Some of what helps Powers navigate this familiar ground is a bit of self awareness. I’m glad that Deena points out the fact that she permanently walks around (as a detective, mind you) with her midriff exposed because it at least shows that Bendis and Oeming know that it’s an impractical and nonsensical costuming choice. Some references to well-known comic properties, including a man in red power armor which is, as is explained in great detail, composed of iron of some sort, also help back Powers off the edge of taking itself too seriously. And sometimes that’s enough to get me to forgive its excessive dialoguing (or, even worse, soliliquizing) and stock charactersOther times, though, I’m getting info dump through news report and thinking that Powers, while a good read that I will recommend, is not the most carefully crafted book out there. It works. I like it. I’ll be reading the next volume shortly, and I can definitely see how someone would look at Powers’ mix of easily identifiable themes and striking visuals and say “how do we get this on a TV-like thing?” because it certainly has mass appeal.

 

powers 1

Black is the new black.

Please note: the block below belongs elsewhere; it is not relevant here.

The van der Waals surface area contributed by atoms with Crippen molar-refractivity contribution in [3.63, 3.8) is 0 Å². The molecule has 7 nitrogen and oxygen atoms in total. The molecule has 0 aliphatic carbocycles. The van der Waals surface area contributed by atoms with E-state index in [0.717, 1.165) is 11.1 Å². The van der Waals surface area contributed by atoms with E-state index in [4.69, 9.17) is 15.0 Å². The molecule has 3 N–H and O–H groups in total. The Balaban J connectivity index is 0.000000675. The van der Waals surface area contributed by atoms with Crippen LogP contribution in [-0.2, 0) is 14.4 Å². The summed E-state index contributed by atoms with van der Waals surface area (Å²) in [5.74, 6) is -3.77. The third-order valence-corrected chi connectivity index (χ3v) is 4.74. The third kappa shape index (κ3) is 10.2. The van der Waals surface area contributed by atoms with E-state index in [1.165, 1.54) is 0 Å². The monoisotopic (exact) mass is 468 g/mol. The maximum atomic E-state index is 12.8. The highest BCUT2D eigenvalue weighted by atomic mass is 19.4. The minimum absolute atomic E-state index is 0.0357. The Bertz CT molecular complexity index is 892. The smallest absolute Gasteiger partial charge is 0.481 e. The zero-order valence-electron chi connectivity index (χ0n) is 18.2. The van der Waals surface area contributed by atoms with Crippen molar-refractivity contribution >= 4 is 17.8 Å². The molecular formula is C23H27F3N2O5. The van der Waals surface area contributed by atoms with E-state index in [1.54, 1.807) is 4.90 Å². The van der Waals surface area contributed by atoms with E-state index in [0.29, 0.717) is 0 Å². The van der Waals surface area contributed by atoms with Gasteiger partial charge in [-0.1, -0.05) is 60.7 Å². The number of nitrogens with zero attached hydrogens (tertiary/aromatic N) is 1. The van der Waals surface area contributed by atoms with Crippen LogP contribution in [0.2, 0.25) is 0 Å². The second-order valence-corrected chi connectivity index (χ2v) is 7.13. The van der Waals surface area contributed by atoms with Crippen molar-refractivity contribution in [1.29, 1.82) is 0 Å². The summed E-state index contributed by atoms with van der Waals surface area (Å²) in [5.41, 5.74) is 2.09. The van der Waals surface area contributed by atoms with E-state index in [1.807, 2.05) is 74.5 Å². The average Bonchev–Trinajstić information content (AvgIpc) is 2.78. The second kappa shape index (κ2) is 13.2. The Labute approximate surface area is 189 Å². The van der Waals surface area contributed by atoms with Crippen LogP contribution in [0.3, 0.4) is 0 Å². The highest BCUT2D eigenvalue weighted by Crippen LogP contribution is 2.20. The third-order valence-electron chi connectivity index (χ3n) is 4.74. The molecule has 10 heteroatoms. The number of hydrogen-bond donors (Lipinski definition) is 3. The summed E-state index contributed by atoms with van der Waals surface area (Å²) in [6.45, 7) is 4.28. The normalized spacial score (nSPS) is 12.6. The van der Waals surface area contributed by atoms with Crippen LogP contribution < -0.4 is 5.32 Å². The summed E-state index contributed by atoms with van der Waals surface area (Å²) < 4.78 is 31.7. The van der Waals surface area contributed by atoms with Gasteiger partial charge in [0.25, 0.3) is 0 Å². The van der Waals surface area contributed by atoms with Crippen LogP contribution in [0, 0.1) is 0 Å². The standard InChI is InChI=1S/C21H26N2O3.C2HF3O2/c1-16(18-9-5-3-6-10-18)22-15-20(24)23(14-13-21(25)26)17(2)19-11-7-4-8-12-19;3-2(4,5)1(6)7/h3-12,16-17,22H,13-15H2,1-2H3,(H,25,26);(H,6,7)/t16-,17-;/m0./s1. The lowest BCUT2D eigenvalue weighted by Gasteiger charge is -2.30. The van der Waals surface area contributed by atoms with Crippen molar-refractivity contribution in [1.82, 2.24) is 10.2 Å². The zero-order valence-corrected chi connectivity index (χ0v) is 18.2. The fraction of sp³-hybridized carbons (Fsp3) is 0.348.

Andy: I think its important that you bring up the fact that this reads differently now than it did when published. It was less than 15 years ago, but you’re absolutely correct that this makes a big difference. When this book came out it actually felt pretty fresh. It think that the wider television world is primed for this kind of reading. Between the massive superhero blockbusters, Heroes, and Alphas, American cinema has just about saturated itself with stories that feature superpowers. Its probably the right time to feature something that takes a different point of view.

I also think that the primary weakness of the book is Bendis’ wordiness. Its a problem that infects most of his other writing. (And has been endlessly frustrating in his current work on X-Men.) It actually is at its most effective here, in a procedural, since we aren’t expecting fist fights every few pages.

It raises the question of what words are necessary. Obviously dialogue that announces what’s already on the page is no good. But in the past 30 years thought balloons and captions have also fallen out of favor. Both style have their benefits, but are prone to overuse by writers like Bendis.

 

Eric: So that’s that; the Scheme Team endorses the first volume of Powers. I’m interested to see what kind of television gets created with Powers as the driving force, as it’s a property which, as you mentioned, is not rife with fist fights and other things that the masses might expect from a comic book.